Since the tragedy in Boston, I’ve been keeping up on the news, following the recovery efforts, and generally staying informed. What’s been most inspiring to me is the amazing outpouring of support for the One Fund Boston and the Boston Strong/Run for Boston campaigns. All across the country (and the internet), runners are coming together to support the citizens of Boston, law enforcement, and our running brothers and sisters who were impacted by the tragedy. I have heard so many stories of runners who have been inspired to donate, run, and speak out to support our community.
Never one to pass up an opportunity to run in support of others, I immediately sought out opportunities to lend support to the various causes. Immediately after the tragedy, I wore my races shirts in support of the running community. The Tuesday after the tragedy, I led my usual Lululemon Run Club run and our little group ran 4.09 miles, the last few moment in silence for Boston.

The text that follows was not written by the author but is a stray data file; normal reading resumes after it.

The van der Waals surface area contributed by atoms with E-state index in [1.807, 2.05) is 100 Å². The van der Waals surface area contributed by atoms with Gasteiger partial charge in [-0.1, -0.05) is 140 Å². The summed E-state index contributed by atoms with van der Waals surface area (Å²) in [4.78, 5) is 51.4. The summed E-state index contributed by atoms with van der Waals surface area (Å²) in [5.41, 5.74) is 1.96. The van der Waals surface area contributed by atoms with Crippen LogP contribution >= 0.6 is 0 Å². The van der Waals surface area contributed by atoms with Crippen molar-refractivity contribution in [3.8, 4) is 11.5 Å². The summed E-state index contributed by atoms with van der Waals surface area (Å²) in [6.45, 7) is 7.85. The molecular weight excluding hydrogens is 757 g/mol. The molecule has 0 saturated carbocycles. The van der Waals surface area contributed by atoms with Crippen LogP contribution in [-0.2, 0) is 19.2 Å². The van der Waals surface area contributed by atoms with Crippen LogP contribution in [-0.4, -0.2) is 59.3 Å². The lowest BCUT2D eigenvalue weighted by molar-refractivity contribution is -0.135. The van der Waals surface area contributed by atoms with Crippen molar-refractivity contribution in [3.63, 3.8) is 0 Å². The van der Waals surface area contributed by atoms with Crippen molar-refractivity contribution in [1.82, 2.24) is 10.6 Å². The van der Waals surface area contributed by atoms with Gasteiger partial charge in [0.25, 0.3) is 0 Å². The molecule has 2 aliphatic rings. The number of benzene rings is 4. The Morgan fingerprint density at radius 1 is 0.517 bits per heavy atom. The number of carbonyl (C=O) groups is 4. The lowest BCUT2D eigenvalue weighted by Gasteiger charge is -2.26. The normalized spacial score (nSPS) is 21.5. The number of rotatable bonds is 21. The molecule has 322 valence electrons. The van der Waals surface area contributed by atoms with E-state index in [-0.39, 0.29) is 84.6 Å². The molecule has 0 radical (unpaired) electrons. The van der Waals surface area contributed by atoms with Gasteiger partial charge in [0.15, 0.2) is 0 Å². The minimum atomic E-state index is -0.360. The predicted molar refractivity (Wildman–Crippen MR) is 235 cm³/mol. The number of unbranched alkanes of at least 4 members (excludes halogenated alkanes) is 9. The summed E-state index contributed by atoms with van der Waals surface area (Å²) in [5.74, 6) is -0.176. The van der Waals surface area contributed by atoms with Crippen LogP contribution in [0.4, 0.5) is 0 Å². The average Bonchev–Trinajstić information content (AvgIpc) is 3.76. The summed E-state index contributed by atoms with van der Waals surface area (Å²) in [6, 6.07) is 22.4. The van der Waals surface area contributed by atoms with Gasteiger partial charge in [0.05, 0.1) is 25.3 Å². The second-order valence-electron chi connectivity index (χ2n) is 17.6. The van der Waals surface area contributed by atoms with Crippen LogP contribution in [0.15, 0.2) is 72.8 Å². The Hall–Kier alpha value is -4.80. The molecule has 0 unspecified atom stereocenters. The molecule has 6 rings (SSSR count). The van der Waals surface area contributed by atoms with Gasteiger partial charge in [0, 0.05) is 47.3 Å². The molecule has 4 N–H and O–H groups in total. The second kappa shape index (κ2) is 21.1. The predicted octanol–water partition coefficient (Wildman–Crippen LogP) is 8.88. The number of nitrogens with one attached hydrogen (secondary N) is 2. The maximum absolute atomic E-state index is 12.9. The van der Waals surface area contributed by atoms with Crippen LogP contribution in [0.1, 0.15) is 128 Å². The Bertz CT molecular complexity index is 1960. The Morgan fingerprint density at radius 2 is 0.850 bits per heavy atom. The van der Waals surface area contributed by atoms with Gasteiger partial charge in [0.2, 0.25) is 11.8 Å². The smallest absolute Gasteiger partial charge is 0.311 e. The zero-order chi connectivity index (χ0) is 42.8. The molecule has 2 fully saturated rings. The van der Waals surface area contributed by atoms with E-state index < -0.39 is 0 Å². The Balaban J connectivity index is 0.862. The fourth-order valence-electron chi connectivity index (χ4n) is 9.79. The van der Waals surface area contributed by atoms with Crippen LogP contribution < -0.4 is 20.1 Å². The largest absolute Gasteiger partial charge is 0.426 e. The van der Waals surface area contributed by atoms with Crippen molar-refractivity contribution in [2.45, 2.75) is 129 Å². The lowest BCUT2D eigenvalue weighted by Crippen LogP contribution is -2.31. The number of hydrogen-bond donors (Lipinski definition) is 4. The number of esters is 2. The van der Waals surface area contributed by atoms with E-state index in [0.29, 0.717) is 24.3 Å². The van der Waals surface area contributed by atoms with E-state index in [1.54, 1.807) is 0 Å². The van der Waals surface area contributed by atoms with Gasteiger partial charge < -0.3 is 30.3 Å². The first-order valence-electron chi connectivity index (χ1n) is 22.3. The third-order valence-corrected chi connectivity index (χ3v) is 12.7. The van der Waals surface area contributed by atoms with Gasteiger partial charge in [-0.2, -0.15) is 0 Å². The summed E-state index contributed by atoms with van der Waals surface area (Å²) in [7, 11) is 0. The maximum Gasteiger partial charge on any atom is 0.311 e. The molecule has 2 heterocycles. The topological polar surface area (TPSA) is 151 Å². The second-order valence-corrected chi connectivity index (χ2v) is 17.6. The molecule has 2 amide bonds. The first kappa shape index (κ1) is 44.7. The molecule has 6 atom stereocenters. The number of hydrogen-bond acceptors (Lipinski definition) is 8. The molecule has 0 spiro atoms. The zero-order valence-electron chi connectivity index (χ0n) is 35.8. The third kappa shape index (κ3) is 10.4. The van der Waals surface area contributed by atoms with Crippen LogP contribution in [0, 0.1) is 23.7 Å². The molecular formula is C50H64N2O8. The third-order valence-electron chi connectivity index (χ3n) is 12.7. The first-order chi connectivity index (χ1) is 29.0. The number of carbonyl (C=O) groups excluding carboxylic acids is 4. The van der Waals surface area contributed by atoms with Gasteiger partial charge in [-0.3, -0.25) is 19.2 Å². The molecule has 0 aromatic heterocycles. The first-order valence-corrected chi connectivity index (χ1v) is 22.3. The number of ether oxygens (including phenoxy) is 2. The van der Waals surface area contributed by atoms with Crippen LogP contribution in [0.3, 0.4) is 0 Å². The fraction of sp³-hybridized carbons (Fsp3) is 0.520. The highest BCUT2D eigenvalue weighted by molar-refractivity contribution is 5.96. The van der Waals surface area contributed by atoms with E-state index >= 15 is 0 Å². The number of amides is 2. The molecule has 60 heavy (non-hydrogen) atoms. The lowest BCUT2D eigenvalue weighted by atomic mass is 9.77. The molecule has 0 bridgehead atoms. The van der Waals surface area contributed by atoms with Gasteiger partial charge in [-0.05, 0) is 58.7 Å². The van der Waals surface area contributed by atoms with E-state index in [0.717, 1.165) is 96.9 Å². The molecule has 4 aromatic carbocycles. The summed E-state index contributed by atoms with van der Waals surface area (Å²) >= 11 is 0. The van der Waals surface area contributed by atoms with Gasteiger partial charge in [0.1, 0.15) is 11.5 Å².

Early this week, I had a work obligation that took me to another state. With a group of non-runners, I was worried that no one would understand my desire to observe a minute of silence at 2:50pm (right in the middle of a meeting). When everyone immediately agreed to my request, it hit me. The Boston bombing was about more than just running and its impact is far-reaching. My non-running colleagues wanted to hear about my experience and learn about the running community. To them, all runners are Boston marathoners. I love being a part of my strong running community and being a Boston marathoner at heart.
I was far away from my running home and my community’s efforts to gather a group and run for Boston on Monday night. Undeterred, on Monday I set out on my own private run for Boston. I left my hotel room and ran 4 miles in silence with Boston on my mind. I’ve donated to the One Fund for Boston and bought my BAA tribute shirts. Today, and every day, we are a strong running community. We are Boston Strong. I couldn’t be more proud to call myself a runner.